Colonizing space will require gear that doesn't exist yet. But they're in the works.
What will it take to conquer our immemorial space dream?
- Our best bet for frolicking among the stars will come from building O'Neill space colonies.
- Landing on and terraforming distant worlds such as Mars is fraught with greater technical and biological difficulties.
- Advances in radiation shielding, space construction and propulsion are needed for any sort of space colonization effort.
Humanity has been openly flirting with cosmic destiny for centuries. From the early reaches of our science fiction literature to the astounding feats of manned space exploration. We're getting anxious still wading on the earthen shores. The vast expanse of space is calling.
It's time we finally left the planetary womb and started strutting our stuff permanently amongst the stars.
But, in order to do that, we are going to need some serious new inventions for space colonization. The likes of which will allow us to reach our most ascendent of aspirations — the conquering of the stars.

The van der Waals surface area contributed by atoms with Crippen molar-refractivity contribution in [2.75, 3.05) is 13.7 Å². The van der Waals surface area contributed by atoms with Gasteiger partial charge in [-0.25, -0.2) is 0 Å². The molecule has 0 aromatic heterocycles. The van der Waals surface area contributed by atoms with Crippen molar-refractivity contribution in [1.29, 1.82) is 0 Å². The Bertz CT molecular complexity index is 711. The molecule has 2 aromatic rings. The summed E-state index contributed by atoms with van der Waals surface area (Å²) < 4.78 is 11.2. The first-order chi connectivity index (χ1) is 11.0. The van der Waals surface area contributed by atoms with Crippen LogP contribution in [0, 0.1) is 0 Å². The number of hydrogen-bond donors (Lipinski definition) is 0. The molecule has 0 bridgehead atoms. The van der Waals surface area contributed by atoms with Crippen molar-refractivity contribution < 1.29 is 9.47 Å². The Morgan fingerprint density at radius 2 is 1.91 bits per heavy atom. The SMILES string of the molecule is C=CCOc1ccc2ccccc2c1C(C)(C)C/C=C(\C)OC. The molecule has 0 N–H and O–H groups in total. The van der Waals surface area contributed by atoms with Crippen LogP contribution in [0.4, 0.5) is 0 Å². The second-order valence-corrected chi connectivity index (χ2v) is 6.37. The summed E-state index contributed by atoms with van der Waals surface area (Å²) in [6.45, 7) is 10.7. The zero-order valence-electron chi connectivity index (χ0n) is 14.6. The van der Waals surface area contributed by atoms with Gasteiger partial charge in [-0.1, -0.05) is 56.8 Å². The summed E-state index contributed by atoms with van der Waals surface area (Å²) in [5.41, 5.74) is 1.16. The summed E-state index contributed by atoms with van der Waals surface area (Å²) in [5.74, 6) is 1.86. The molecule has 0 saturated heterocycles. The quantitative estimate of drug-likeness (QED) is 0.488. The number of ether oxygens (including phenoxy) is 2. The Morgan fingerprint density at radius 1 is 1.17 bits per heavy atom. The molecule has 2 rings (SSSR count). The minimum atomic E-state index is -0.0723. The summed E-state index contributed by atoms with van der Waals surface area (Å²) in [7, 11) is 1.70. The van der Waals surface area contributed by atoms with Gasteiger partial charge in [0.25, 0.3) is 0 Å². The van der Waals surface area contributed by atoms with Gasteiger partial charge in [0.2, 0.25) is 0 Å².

Whether it's getting to the moon first, crafting new terraformed sands of Mars, or spinning through self-sustaining colonies — the end result will be the same.
We're leaving the sandbox and these are some of the tools we'll use to do it.
O'Neill space colonies
In the 1970s, Princeton physicist Gerard K. O'Neill, was tasked with designing a free floating space colony with existing technology, materials and construction techniques. Suffice to say, we're no closer to having space colonies now then we were then. O'Neill wrote a number of fascinating books on the topic and claimed that the concept was feasible at the time. He was interested in building alternative human habitats that were both beyond Earth and beyond a planetary body. Out of this was conceived the idea of a giant rotating spaceship, which could support a biosphere and house up to 10 million people.